10 September 2017

Swaziland: Swazis Demand Democracy

Swazis demand democracy at Global Week of Action - Kenworthy News Media, 9 September 2017

Thousands of people marched through the streets of Swaziland's capital Mbabane on Friday (8 September 2017) to deliver a petition which calls for democracy and socioeconomic justice to the country's Cabinet, writes Kenworthy News Media.

The march was part of the annual Global Week of Action (GWoA) which, according to the organisers, is the biggest campaign for democracy in Swaziland. It is held during the week of Swaziland's Independence Day, the 6th of September, and includes marches, seminars and workshops.

Between four and five thousand helped the organiser of the GWoA, the Swaziland United Democratic Front (SUDF), deliver a petition to Swaziland's cabinet, according to SUDF Coordinator Wandile Dludlu.

The petition had seven core demands for Swaziland's government. These included a people's government and economy, affordable health and education, equal participation for women, and land reforms and rural development.

Police presence

As in previous years, the GWoA-marchers were followed closely by the police, who often clamp down upon demonstrations and political rallies.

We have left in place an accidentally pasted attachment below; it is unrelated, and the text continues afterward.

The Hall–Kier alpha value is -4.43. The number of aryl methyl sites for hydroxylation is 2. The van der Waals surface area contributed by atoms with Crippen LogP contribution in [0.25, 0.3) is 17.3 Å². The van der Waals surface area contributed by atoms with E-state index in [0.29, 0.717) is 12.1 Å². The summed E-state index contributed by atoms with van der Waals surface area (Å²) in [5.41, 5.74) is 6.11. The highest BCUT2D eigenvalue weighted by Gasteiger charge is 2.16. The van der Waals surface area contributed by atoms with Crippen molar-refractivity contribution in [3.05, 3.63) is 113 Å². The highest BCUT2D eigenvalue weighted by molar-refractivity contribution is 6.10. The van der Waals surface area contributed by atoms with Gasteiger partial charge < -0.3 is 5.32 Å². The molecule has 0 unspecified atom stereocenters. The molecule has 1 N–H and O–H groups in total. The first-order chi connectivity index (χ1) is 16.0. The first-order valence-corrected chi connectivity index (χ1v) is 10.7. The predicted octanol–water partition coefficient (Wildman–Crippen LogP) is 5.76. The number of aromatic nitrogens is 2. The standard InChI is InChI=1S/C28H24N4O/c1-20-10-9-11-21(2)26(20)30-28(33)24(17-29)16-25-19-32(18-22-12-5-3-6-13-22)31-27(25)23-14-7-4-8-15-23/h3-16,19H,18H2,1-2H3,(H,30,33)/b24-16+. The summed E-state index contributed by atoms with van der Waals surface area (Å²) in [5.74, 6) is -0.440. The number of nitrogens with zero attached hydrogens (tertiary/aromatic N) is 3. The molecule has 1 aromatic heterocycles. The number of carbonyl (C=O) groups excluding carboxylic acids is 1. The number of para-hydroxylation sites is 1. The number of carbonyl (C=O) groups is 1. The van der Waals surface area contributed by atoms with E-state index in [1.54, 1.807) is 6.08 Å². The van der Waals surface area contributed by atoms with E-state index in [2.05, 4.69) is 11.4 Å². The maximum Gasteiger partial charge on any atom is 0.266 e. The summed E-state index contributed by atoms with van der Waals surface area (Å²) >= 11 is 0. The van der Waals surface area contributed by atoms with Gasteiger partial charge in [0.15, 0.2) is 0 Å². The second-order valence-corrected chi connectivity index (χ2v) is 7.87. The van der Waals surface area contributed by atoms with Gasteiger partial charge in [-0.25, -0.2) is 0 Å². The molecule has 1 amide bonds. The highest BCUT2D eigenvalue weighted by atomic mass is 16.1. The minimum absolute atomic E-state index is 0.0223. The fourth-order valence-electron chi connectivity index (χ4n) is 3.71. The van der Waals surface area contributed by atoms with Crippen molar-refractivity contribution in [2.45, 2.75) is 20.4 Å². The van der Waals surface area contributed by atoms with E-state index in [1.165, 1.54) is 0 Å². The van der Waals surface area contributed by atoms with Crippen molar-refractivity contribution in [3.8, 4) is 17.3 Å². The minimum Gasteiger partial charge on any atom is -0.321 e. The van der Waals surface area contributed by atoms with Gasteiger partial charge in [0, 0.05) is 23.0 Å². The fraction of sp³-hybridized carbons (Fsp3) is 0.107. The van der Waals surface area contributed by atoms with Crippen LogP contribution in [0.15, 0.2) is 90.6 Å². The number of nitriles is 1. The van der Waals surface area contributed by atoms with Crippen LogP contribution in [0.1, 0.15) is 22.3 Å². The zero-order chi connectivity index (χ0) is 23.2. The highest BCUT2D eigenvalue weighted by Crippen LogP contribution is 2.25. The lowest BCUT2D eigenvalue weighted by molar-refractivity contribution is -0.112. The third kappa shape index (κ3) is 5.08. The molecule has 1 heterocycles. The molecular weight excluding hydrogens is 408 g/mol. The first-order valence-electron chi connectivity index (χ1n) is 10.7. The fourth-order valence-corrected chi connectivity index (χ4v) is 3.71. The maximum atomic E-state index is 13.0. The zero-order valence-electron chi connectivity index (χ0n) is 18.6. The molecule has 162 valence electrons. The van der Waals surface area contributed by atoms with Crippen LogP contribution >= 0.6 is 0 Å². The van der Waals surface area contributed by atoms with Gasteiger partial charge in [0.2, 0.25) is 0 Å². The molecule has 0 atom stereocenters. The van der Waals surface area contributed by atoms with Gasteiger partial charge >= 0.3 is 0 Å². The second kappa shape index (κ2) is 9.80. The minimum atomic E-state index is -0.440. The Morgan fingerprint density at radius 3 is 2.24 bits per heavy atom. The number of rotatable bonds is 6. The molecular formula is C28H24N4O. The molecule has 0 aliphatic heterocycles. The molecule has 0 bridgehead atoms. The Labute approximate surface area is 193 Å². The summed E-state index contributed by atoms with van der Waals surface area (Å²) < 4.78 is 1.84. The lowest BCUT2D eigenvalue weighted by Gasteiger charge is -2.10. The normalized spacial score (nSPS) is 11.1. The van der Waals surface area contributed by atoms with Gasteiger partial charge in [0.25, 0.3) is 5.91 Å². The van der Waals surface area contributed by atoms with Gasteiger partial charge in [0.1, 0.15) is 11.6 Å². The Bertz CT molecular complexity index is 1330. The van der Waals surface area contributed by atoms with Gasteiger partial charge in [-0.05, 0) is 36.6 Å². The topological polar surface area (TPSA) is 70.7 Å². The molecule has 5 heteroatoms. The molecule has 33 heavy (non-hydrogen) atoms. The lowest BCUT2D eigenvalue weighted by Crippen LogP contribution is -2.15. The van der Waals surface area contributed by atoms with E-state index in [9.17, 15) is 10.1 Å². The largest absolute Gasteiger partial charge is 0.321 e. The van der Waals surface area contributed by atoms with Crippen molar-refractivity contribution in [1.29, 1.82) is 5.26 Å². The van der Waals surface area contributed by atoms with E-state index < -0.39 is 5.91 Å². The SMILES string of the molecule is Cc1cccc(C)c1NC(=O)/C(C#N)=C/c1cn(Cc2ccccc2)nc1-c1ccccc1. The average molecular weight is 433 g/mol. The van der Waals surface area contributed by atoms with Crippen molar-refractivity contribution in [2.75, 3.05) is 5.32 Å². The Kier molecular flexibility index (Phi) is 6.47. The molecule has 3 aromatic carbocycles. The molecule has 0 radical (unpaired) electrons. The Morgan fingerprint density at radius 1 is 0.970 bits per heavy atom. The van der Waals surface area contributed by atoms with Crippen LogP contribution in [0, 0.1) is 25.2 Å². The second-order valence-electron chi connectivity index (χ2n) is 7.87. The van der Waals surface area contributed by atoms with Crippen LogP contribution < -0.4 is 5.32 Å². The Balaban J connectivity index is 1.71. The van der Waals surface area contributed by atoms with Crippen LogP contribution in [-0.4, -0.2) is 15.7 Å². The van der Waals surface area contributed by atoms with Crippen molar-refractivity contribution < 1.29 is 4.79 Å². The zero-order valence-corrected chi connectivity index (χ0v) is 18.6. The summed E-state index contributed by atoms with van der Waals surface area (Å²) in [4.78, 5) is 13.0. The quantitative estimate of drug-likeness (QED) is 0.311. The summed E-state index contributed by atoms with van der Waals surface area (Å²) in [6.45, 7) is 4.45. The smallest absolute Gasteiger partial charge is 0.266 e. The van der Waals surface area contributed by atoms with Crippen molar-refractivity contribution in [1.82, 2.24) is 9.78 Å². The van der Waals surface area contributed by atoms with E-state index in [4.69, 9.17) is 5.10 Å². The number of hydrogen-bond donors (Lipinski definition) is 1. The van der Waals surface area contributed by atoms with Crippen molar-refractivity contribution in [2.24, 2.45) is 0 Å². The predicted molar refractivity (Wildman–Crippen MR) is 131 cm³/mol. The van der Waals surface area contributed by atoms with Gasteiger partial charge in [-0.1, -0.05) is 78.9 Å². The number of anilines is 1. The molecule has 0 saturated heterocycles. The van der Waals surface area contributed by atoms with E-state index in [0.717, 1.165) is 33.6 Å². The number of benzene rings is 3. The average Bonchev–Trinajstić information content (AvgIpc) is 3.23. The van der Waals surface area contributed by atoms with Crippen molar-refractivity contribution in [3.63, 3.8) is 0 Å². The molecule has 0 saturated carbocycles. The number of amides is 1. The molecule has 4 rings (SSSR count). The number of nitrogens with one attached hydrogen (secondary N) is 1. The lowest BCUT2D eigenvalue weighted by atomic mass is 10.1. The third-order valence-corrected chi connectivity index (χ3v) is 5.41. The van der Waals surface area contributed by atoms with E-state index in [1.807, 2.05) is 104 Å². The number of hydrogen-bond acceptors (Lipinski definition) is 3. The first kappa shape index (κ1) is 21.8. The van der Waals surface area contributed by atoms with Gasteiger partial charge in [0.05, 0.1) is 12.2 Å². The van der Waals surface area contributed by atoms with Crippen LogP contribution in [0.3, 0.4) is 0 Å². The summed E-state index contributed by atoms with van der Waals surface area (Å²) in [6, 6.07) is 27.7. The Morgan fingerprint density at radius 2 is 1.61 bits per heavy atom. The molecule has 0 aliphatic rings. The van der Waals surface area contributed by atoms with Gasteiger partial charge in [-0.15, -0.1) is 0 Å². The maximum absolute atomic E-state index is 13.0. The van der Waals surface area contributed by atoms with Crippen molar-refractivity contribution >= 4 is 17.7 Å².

In 2010 and 2011, thousands of peaceful marchers during the GWoA were assaulted by riot police firing tear gas and rubber bullets. Several foreign participants were detained, roughed up and deported. Amnesty International called for those responsible for the human rights violations during the 2010 GWoA to be brought to justice in an Urgent Action.

In 2013, political and union leaders from PUDEMO and TUCOSWA were put under house arrest, offices of the democratic movement were ransacked, and many students were detained in their universities.

Freedom House wrote in 2015, that they "hope that this week's [Global Week of Action] events [in Swaziland] serve as the spark that ignites democratic change.

Important event

According to President of the Swaziland Youth Congress, Bheki Dlamini, events such as the GWoA are important in a country where political parties are banned and the media is censored.

"The [Swazi] Tinkhundla system is supposed to be a product of the people. Yet we all know that it is not. It is a system meant to serve the interests of the royal family and it is sustained though repression, police brutality and perpetual impoverishment of our people. The world must know and acknowledge that we, the people of Swaziland, want to enjoy civil and political liberties as citizens of the world," Dlamini says.


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